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CSBG Archive

A Year of Cool Comics – Day 10

Here is the latest in our year-long look at one cool comic (whether it be a self-contained work, an ongoing comic or a run on a long-running title that featured multiple creative teams on it over the years) a day (in no particular order whatsoever)! Here‘s the archive of the moments posted so far!

Today we look at D. Curtis Johnson’s Chase!


Chase was a short-lived DC Comic from the late 1990s written by D. Curtis Johnson with art by JH Williams and Mick Gray (back when Williams was simply a great artist and not the greatest artist in mainstream comics).

The series followed the adventures of Cameron Chase, newly hired agent for the Department of Extranormal Operations. Chase would investigate possible superhuman sightings plus go on various other superhero-related missions.

The breadth of the DEO canvas was vast.

What Johnson did best with the series was both create a strong, vibrant lead character in Cameron Chase, then surround her with people that she could play off of, all the while giving the book a realistic touch, making the superheroics in the book seem all that much more grander.

And, of course, he had JH freakin’ Williams on pencils, which doesn’t hurt when you want to do some strong character-based storytelling!

Here’s a bit from issue #2, where we intercut Chase’s arguments with her boyfriend (who moved to New York with Chase when she got her new job at the DEO) with her current mission, working with the Suicide Squad…

In #3, we see Chase on the mission – Williams really shines here with the re-designs he does of the Rocket Red Brigade. He takes the approach that the Rocket Reds, post-USSR, would be a good deal less impressive-looking, and it really works.

A striking aspect of Johnson’s work was how well he used DC continuity – he was actually pretty darn respectful of the toys he was using, and he used some characters that had been in limbo for some time (the Suicide Squad and, in this issue #4, Booster Gold…)….

Chase’s background hides a story of a father who was a superhero himself, and was murdered by a supervillain.

In issue #6, Chase breaks the news to her sister when they’re forced to talk to each other after the elevator they’re riding in stalls during a blackout…

Man, Williams tells stories so well. What a great artist.

Finally, in issues #7-8, Chase is tasked on finding out Batman’s secret identity. Speaking of continuity nods, look at how Johnson acknowledges how there is ANOTHER notable DC hero in Gotham City…

As you can tell, the book looked AMAZING, and Johnson had a James Robinson on Starman approach to both DC history but also character-based work. All wrapped in one of the few strong, independent female leads out there.

This was a very good series, and it sadly lasted only 10 issues (#1-9 plus a #1,000,000 issue).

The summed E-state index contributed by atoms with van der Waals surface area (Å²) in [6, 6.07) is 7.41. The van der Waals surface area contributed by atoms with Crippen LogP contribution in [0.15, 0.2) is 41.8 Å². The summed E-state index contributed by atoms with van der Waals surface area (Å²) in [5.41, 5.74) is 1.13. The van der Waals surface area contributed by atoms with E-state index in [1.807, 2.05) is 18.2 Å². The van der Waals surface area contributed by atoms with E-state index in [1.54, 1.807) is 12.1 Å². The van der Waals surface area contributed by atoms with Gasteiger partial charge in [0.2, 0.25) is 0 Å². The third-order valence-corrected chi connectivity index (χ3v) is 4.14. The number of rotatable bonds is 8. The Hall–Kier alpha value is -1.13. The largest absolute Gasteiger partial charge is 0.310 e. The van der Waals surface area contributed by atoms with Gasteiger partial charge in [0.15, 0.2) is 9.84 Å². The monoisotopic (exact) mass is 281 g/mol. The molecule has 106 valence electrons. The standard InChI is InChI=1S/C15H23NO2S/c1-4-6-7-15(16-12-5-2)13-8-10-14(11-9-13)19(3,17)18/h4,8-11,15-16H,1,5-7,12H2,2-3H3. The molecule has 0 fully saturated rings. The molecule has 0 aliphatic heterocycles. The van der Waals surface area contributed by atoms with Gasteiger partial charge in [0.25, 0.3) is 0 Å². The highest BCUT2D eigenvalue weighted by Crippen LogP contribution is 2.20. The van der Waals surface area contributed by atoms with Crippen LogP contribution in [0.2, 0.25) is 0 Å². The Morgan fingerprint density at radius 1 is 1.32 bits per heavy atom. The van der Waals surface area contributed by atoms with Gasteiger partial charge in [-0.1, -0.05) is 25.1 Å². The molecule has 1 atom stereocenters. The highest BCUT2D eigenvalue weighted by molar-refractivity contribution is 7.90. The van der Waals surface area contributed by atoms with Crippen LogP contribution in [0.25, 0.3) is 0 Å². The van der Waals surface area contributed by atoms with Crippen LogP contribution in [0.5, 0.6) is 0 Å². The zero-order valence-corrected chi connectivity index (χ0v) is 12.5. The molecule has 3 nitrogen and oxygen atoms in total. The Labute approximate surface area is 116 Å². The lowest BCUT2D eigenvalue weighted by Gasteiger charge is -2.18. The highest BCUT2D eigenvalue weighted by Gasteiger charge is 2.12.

With Williams being such a famous artist nowadays, DC might actually be able to sell enough Chase TPBs for it to be worth their while to put them out! I hope they do some day!


Chase is a great series. Wonderful work from Williams III and it seemed to have so much potential at exploring every corner of the DCU while still telling it’s own story.

Also, one request for this feature Brian (and I hope this doesn’t sound ungrateful or demanding) but when you add cool comics to the master list, could you also specify the issue numbers? I only ask because the Top 100 Comic Book Storylines master list was incredibly useful when hunting through back issues, because I could check that one page on my iPhone while in the store and see immediately exactly which issue numbers of which titles to hunt for.

I know you usually mention the issue numbers in the individual article itself, so this is basically laziness on my part, but it would be a really useful resource to have them all in one place (if possible).

I think it’s worth mentioning that Chase didn’t really like the superhero community at all, in large part because of what happened to her father, but also because she had a power (dampening of other’s metahuman abilities) of her own, which she couldn’t control and manifested itself only at times of extreme stress. That explains the resigned expression in the page in which the Suicide Squad is introduced, for example.

One of my all-time favorite series. I just wish there had been more of it.

Chase was a fantastic series that ended far too soon. I was so happy when Marc Andreyko started using her in Manhunter, as she was a perfect fit.

good series for i remember how chase proved to be a woman who would take no gruff as for a trade maybe dc will remember it now that williams is so hot. though it may fall into the dare not reprint due to royalties issues

Matthew Johnson

January 11, 2010 at 7:38 am

Much of the continuity of this series got carried on (and wrapped up) in John Ostrander’s Martian Manhunter series.

I’ve always wondered, were the two characters on “House” named Cameron and Chase inspired by this series? It seems unlikely, but also too odd to be a coincidence…

And of course Cameron Chase herself showed up as an important supporting character in Andreyko’s Manhunter – even including a confrontation with Trapp himself!

Those pages are really beautiful. This book often gets recommended in the same breath as Starman and Hitman. Since I didn’t like those, I assumed I wouldn’t like this either, but these pages (art and dialogue) are changing my mind. For one thing, the coloring has aged a lot better on this book!

I believe those sixties/seventies characters were revealed to be “The Justice Experience”, and as already mentioned above came up again in the Martian Manhunter series, were it was revealed J’onn, in disguise, was one of the heroes on that team.

The DEO has continued to be a part of the DC universe since then, hasn’t it?

Omar Karindu, with the power of SUPER-hypocrisy!

January 11, 2010 at 8:59 am

What’s especially interesting about Chase is how well it exemplifies the way short-lived pop influences can be transcended with good writing. It’s not hard to see that the series got a greenlight in part because of the popularity of shows like The X-Files and, more generally, that mid-to-late 1990s mainstreaming of conspiracy theory culture.

But D. Curtis Johnson, J.H. Williams III, and Mick Gray made the comic not only about sharp, well-defined characters, but also about relatively pragmatic and interesting situations that didn’t rely on a borrowed sci-fi subgenre or short-term, in-the-moment plotting.

This series was so much smarter than it needed to be, the best sort of labor of love: one that gets the best work possible out of its creators.